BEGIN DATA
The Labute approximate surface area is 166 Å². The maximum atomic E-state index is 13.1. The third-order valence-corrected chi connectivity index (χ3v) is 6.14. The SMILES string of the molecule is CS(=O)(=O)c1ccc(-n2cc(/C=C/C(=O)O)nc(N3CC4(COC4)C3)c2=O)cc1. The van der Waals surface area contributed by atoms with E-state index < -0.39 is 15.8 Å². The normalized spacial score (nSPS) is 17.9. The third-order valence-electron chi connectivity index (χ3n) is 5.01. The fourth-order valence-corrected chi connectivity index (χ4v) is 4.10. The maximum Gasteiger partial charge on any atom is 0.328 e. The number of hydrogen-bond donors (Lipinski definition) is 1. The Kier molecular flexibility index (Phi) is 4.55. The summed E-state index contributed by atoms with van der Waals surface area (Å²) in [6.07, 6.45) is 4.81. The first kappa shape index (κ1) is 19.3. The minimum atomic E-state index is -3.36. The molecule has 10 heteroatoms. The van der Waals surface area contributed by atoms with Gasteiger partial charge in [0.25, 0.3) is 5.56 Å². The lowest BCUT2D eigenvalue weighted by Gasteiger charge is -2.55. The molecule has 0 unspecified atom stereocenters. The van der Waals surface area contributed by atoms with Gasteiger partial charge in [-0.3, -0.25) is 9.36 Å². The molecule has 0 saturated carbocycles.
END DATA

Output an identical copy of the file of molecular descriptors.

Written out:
The Labute approximate surface area is 166 Å². The maximum atomic E-state index is 13.1. The third-order valence-corrected chi connectivity index (χ3v) is 6.14. The SMILES string of the molecule is CS(=O)(=O)c1ccc(-n2cc(/C=C/C(=O)O)nc(N3CC4(COC4)C3)c2=O)cc1. The van der Waals surface area contributed by atoms with E-state index < -0.39 is 15.8 Å². The normalized spacial score (nSPS) is 17.9. The third-order valence-electron chi connectivity index (χ3n) is 5.01. The fourth-order valence-corrected chi connectivity index (χ4v) is 4.10. The maximum Gasteiger partial charge on any atom is 0.328 e. The number of hydrogen-bond donors (Lipinski definition) is 1. The Kier molecular flexibility index (Phi) is 4.55. The summed E-state index contributed by atoms with van der Waals surface area (Å²) in [6.07, 6.45) is 4.81. The first kappa shape index (κ1) is 19.3. The minimum atomic E-state index is -3.36. The molecule has 10 heteroatoms. The van der Waals surface area contributed by atoms with Gasteiger partial charge in [0.25, 0.3) is 5.56 Å². The lowest BCUT2D eigenvalue weighted by Gasteiger charge is -2.55. The molecule has 0 unspecified atom stereocenters. The van der Waals surface area contributed by atoms with Gasteiger partial charge in [-0.3, -0.25) is 9.36 Å². The molecule has 0 saturated carbocycles.